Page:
Politicians of all kinds, in and out of office, still consider it their prerogative to cajole or browbeat administrators of executive law into giving special treatment to “ friends.” This type of extralegal interference is all too prevalent in military justice at the appellate level. In a fairly recent case the accused was shown to have committed a planned and particularly brutal murder with robbery as the motive, to have hidden the body in a wood, and to have fled in panic from his organization to a temporary haven where he was finally apprehended. The trial court brought in a sentence of death, and the commanding officer affirmed. When the record was received in Washington, five Southern Congressmen appeared before the Board of Review and vociferously argued 1 hat the accused had acted in self-defense. The Board rejected the contention as being unworthy of serious consideration, but the five gentlemen were not dismayed. They carried their fight to the Secretary of War and to the President and finally emerged victorious with a commutation of sentence from death to life imprisonment.

Others more worthy of clemency than this particular man died on the gallows or before a firing squad. Their relatives and loved ones have a right to ask why the extreme penalty has been so capriciously exacted. They have a right to demand that “equal justice under the law be construed to mean equal justice for every man and woman in the Army, including the “friends” of Congressmen.

No system of law is better than the men charged with its enforcement. On the other hand, a legal system which offers to unscrupulous men obvious temptations for abuse can never be equitable or just.

Although countless proposals, some sound, some dubious, and some fantastic, have been advanced for the reform of military justice, only four fundamental changes are really necessary. These are: —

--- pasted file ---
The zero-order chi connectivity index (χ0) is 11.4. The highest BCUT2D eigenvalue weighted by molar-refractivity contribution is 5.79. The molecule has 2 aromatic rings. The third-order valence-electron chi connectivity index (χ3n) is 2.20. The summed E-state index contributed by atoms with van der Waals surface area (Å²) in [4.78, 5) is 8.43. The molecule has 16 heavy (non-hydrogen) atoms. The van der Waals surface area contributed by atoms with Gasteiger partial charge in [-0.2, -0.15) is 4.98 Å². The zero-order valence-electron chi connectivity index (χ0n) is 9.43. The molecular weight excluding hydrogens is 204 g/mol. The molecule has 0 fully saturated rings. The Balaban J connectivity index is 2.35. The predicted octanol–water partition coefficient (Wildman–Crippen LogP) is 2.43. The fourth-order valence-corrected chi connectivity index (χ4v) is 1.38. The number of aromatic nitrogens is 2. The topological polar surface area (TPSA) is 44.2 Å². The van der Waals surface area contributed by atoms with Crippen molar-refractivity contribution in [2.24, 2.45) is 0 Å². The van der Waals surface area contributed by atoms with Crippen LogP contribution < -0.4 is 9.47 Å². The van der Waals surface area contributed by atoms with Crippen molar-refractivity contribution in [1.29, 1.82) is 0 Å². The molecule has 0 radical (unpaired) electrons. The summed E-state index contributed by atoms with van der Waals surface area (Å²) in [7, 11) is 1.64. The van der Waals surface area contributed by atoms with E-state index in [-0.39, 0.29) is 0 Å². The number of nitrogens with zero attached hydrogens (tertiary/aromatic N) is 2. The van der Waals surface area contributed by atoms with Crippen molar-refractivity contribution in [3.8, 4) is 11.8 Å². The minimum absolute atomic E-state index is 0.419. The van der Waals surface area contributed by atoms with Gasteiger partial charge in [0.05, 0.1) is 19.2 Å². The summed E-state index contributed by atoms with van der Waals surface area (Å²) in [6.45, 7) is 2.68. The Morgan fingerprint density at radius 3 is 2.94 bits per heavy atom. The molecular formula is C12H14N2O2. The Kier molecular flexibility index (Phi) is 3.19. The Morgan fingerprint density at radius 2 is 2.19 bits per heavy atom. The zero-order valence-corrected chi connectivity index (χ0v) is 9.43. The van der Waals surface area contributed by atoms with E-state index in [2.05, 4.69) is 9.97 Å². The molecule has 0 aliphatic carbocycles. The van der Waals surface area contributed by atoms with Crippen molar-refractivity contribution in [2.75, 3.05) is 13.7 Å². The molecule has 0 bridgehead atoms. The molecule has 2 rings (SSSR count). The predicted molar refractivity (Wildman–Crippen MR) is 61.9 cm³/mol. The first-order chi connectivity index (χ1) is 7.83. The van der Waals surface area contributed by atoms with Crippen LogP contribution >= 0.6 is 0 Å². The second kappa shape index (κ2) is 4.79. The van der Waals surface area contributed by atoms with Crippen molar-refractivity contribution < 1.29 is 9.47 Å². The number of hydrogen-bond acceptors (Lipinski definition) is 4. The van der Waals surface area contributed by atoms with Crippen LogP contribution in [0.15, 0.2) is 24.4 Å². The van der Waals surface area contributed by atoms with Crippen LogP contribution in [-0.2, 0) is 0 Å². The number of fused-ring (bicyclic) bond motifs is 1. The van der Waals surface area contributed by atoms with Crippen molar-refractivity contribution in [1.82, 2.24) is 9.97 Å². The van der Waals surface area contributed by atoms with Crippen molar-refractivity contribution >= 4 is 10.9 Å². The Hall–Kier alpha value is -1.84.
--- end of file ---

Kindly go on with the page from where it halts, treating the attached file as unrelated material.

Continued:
1. The establishment of a truly independent system of courts and justice within the Army. The Staff Judge Advocate, the Law Member of the courtmartial, the Trial Judge Advocate, and the Defense Counsel should always be members of the Judge Advocate General’s Department and should receive their ratings and promotions from the Judge Advocate General and not from the commanding officers of the organizations in which they may be serving. The Judge Advocate General should be endowed with supreme authority in all legal matters affecting the Army. To avoid the possibility of his deference to superior military rank, he should be given appointment as a civilian.

2. The distinction on review between Article of War 50 1/2 and Article of War 48 should be abolished. The evidence in every general court-martial case involving a penalty of death, confinement anywhere for a period of a year or more, dismissal not suspended, or a dishonorable discharge not suspended should be completely reweighed by the Board of Review.

3. The Secretary of War, the President, and the commanding generals of armies in the field should be replaced as the confirming authority by a board of three qualified civilians, who will be able to give adequate time to the consideration of differences between the Board of Review and the Judge Advocate General.

4. All political interference with the administration of military justice should be outlawed and made punishable in the same manner and to the same degree as contempt of court.

If some of these suggestions meet with objection because their adoption would entail an increase in the personnel and the expenditures of the Judge Advocate General’s Department, the answer should be that justice is not too expensive at any price. This country, rich as it is, can well afford to expand the pitifully small Judge Advocate General’s Department of the Army to workable proportions.